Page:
And in any case, we need to go one step at a time. I believe that to make an historical judgement of any degree of purity (or honesty or integrity), one must first acquire an historical understanding. Not because "tout comprendre, c’est tout pardonner" ("to understand all is to forgive all") - Auden has told us this is not what History does, despite what Madame de Staël probably didn't say. But because, as I suspect Arendt - who described herself as "a kind of phenomenologist" - would argue, judgement is itself an integral part of understanding.
My focus is more modest. It is to relate the facts and understand my protagonists, the actors in the dramas I describe. In so doing, it occurs to me that I shall be writing what is effectively a series of police procedurals, looking in each case, each story, for motive, means and opportunity. Perhaps with a plea in mitigation as an epilogue.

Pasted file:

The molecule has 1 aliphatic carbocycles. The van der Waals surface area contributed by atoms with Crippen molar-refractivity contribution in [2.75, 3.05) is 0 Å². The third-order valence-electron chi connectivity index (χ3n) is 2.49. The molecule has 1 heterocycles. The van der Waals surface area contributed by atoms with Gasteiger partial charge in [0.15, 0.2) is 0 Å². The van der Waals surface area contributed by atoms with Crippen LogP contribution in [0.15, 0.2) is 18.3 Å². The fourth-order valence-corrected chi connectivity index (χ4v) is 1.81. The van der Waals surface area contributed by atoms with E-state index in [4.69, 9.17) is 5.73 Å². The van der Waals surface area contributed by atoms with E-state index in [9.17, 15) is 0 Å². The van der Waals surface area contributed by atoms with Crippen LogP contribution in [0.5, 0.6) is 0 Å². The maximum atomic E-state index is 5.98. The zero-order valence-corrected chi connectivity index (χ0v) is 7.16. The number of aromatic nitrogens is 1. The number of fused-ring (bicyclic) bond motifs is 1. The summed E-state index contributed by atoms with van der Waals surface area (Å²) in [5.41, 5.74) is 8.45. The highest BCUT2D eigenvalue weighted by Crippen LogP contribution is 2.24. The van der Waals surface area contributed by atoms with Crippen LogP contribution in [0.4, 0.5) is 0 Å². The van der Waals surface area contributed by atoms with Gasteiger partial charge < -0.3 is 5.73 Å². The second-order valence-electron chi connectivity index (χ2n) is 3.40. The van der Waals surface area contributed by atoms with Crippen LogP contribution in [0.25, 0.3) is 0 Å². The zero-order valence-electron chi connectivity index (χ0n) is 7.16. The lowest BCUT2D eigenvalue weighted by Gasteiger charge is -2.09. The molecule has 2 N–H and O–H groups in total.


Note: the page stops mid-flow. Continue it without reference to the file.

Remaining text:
And although I think I know what I shall find in the stories I tell, I won’t be surprised, as I sieve the “Dust”, to be surprised: I do not know, at this stage, what I shall find, identify and conclude from my reading and research because
"... all sway forward on the dangerous flood
Of history that never sleeps or dies,
And, held one moment, burns the hand."
Annabel Herzog, in an essay on political story-telling, observed that in Arendt’s writing about Eichmann, she intended “not to commemorate the defeated and the dead, but to write from their standpoint.”
If I find myself writing in this way, then so be it. It will not be a conscious act: It will be because, in the process of reading and writing, of learning about these histories, I have taken on their voice. I will have become part of the story I am telling.